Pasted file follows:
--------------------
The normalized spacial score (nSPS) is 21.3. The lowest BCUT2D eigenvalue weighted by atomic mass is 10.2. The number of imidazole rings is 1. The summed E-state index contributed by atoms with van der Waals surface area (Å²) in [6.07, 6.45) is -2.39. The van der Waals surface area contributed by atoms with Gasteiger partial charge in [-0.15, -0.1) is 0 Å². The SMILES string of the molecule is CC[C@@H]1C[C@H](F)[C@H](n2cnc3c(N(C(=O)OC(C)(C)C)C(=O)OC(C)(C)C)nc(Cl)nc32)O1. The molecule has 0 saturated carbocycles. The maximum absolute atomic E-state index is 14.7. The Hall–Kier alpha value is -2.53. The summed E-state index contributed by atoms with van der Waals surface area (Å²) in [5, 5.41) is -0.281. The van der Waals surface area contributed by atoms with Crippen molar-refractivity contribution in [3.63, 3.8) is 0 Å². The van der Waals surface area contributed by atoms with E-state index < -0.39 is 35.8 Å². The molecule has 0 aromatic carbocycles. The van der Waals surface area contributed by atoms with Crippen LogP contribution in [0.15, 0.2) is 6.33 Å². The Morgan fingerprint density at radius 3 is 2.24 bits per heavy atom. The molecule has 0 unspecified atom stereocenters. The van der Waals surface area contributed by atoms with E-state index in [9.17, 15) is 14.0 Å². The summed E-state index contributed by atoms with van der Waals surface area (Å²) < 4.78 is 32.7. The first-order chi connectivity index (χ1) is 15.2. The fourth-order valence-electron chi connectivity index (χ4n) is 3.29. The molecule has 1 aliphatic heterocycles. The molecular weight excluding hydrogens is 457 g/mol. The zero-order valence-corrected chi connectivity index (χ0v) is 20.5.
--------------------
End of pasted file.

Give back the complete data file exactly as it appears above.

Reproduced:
The normalized spacial score (nSPS) is 21.3. The lowest BCUT2D eigenvalue weighted by atomic mass is 10.2. The number of imidazole rings is 1. The summed E-state index contributed by atoms with van der Waals surface area (Å²) in [6.07, 6.45) is -2.39. The van der Waals surface area contributed by atoms with Gasteiger partial charge in [-0.15, -0.1) is 0 Å². The SMILES string of the molecule is CC[C@@H]1C[C@H](F)[C@H](n2cnc3c(N(C(=O)OC(C)(C)C)C(=O)OC(C)(C)C)nc(Cl)nc32)O1. The molecule has 0 saturated carbocycles. The maximum absolute atomic E-state index is 14.7. The Hall–Kier alpha value is -2.53. The summed E-state index contributed by atoms with van der Waals surface area (Å²) in [5, 5.41) is -0.281. The van der Waals surface area contributed by atoms with Crippen molar-refractivity contribution in [3.63, 3.8) is 0 Å². The van der Waals surface area contributed by atoms with E-state index < -0.39 is 35.8 Å². The molecule has 0 aromatic carbocycles. The van der Waals surface area contributed by atoms with Crippen LogP contribution in [0.15, 0.2) is 6.33 Å². The Morgan fingerprint density at radius 3 is 2.24 bits per heavy atom. The molecule has 0 unspecified atom stereocenters. The van der Waals surface area contributed by atoms with E-state index in [9.17, 15) is 14.0 Å². The summed E-state index contributed by atoms with van der Waals surface area (Å²) < 4.78 is 32.7. The first-order chi connectivity index (χ1) is 15.2. The fourth-order valence-electron chi connectivity index (χ4n) is 3.29. The molecule has 1 aliphatic heterocycles. The molecular weight excluding hydrogens is 457 g/mol. The zero-order valence-corrected chi connectivity index (χ0v) is 20.5.